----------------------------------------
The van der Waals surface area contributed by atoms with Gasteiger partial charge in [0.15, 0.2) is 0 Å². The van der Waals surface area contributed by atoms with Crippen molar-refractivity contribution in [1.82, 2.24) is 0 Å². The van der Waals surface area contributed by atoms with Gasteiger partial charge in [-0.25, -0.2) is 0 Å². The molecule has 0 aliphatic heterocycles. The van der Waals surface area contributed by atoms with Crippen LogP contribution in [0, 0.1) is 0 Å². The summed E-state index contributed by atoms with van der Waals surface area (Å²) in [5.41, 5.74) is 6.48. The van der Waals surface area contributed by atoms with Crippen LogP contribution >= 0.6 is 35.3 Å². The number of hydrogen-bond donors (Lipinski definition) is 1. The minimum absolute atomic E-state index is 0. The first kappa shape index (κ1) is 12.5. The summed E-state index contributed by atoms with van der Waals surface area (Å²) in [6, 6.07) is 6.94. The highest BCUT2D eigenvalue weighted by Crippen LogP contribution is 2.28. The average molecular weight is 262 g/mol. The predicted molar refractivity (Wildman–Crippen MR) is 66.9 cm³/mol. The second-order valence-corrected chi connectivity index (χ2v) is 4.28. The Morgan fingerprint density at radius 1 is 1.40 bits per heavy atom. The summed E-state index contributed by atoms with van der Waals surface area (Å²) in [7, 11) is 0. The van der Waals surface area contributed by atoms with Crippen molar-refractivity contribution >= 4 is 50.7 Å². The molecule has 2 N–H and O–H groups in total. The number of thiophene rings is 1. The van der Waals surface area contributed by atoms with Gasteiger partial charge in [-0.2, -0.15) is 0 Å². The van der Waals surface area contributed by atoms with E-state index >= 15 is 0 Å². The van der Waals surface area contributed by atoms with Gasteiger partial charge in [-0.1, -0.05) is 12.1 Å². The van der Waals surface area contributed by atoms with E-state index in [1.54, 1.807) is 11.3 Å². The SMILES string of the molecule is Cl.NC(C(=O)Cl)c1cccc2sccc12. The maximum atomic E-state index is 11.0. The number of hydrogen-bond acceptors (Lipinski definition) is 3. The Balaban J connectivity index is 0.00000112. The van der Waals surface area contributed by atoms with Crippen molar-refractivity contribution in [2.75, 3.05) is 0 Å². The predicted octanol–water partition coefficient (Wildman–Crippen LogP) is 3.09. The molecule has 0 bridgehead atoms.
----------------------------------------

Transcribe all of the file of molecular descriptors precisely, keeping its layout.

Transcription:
The van der Waals surface area contributed by atoms with Gasteiger partial charge in [0.15, 0.2) is 0 Å². The van der Waals surface area contributed by atoms with Crippen molar-refractivity contribution in [1.82, 2.24) is 0 Å². The van der Waals surface area contributed by atoms with Gasteiger partial charge in [-0.25, -0.2) is 0 Å². The molecule has 0 aliphatic heterocycles. The van der Waals surface area contributed by atoms with Crippen LogP contribution in [0, 0.1) is 0 Å². The summed E-state index contributed by atoms with van der Waals surface area (Å²) in [5.41, 5.74) is 6.48. The van der Waals surface area contributed by atoms with Crippen LogP contribution >= 0.6 is 35.3 Å². The number of hydrogen-bond donors (Lipinski definition) is 1. The minimum absolute atomic E-state index is 0. The first kappa shape index (κ1) is 12.5. The summed E-state index contributed by atoms with van der Waals surface area (Å²) in [6, 6.07) is 6.94. The highest BCUT2D eigenvalue weighted by Crippen LogP contribution is 2.28. The average molecular weight is 262 g/mol. The predicted molar refractivity (Wildman–Crippen MR) is 66.9 cm³/mol. The second-order valence-corrected chi connectivity index (χ2v) is 4.28. The Morgan fingerprint density at radius 1 is 1.40 bits per heavy atom. The summed E-state index contributed by atoms with van der Waals surface area (Å²) in [7, 11) is 0. The van der Waals surface area contributed by atoms with Crippen molar-refractivity contribution >= 4 is 50.7 Å². The molecule has 2 N–H and O–H groups in total. The number of thiophene rings is 1. The van der Waals surface area contributed by atoms with Gasteiger partial charge in [-0.2, -0.15) is 0 Å². The van der Waals surface area contributed by atoms with E-state index >= 15 is 0 Å². The van der Waals surface area contributed by atoms with Gasteiger partial charge in [-0.1, -0.05) is 12.1 Å². The van der Waals surface area contributed by atoms with E-state index in [1.54, 1.807) is 11.3 Å². The SMILES string of the molecule is Cl.NC(C(=O)Cl)c1cccc2sccc12. The maximum atomic E-state index is 11.0. The number of hydrogen-bond acceptors (Lipinski definition) is 3. The Balaban J connectivity index is 0.00000112. The van der Waals surface area contributed by atoms with Crippen molar-refractivity contribution in [2.75, 3.05) is 0 Å². The predicted octanol–water partition coefficient (Wildman–Crippen LogP) is 3.09. The molecule has 0 bridgehead atoms.